• Holly Adams

Appropriate Play Training For Your Boxer Dog

Updated: Jun 16

Boxers are extremely playful, strong willed, independent thinkers, and unchecked dominance allowed during inappropriate play can make control and socialization difficult.

Playtime should be a fun opportunity to train your Boxer appropriate behavior, and an opportunity to increase your dog's level of trust and respect for you as a leader.

Play helps puppies develop important skills (such as hunting and fighting techniques) through practice, and it also affects their social development. Play between puppies is often rough and uncontrolled, and at times escalates to competitive aggression. Litter mates pull on each other's tails and paws, bite ears, chase and pounce on one another, wrestle, bark and growl. All the while, they are learning how powerful they are, and where they rank in comparison to other members of their pack. By eight weeks old, when puppies are commonly separated from their siblings and introduced to their new homes, they already have an understanding of pack dynamics and ideas about how to elevate their social standing.

Your main goal in training appropriate play should be control of aggressive behavior and proper channeling of your Boxer's energy and intelligence. Never use play to reinforce your authority through hard-handed domination in competitive games! Instead, strive to keep your Boxer's attention focused on you as a leader and instigator of fun games, and a source of rewards for appropriate play behavior.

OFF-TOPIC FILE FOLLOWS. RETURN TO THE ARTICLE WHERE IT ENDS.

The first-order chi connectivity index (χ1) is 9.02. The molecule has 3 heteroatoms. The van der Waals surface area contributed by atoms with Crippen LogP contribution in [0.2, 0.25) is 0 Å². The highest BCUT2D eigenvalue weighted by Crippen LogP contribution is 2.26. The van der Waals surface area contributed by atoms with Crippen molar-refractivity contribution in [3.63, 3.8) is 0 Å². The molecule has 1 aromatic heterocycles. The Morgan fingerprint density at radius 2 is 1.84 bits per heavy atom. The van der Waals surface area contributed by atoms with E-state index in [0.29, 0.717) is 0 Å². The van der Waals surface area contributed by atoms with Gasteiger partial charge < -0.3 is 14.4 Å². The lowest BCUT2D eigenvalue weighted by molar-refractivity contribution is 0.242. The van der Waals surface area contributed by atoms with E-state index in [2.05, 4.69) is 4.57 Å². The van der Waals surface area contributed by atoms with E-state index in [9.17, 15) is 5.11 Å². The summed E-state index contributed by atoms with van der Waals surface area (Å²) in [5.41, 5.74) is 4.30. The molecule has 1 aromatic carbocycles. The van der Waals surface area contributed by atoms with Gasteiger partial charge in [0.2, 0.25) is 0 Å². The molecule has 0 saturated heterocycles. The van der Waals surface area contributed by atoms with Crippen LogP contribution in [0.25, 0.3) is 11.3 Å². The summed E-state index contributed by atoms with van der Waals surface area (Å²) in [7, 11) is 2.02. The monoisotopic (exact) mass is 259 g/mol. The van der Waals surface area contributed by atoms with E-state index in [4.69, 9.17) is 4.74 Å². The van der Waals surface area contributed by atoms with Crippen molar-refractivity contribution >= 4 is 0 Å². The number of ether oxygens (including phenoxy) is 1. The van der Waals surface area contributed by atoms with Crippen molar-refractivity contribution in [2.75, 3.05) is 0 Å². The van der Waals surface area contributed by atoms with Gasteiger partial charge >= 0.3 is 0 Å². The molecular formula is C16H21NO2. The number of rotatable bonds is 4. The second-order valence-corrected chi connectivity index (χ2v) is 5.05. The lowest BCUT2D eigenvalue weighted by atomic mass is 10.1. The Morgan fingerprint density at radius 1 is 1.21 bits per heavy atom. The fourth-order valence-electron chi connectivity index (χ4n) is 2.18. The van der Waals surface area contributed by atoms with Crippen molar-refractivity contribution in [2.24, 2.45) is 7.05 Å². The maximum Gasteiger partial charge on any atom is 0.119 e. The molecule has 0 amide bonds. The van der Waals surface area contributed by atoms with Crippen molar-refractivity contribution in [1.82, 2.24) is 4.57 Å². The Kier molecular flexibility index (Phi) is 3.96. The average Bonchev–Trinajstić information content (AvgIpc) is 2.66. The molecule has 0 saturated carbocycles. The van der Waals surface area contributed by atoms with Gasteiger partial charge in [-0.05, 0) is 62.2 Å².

Avoid games that resemble tug-of-war. Never encourage or allow your Boxer to play with hands, feet, or clothing, no matter how young your puppy might be or how harmless this may seem. Do not encourage your Boxer to jump on or at you, and avoid chasing and wrestling games. All of these arouse your Boxer's natural, aggressive instincts, and invite it to threaten your authority.

Controlled play should be goal oriented and allow your Boxer plenty of opportunities to earn your praise. Teaching your Boxer to fetch, playing hide and seek with toys, and practicing tricks are all examples of constructive, appropriate play. Avoid teasing your Boxer, as it will likely become frustrated very quickly and turn its attention away from you. Remember to offer treats and praise whenever your Boxer plays appropriately, even if this involves nothing more than bouncing a ball by itself or running after a toy you have thrown.

Boxers are comedians, and with their owners' encouragement, they learn to discover and invent games themselves. Rules established during appropriate play training encourage your Boxer to use its intelligence and natural curiosity to invent fun, safe, stimulating games you both can enjoy.

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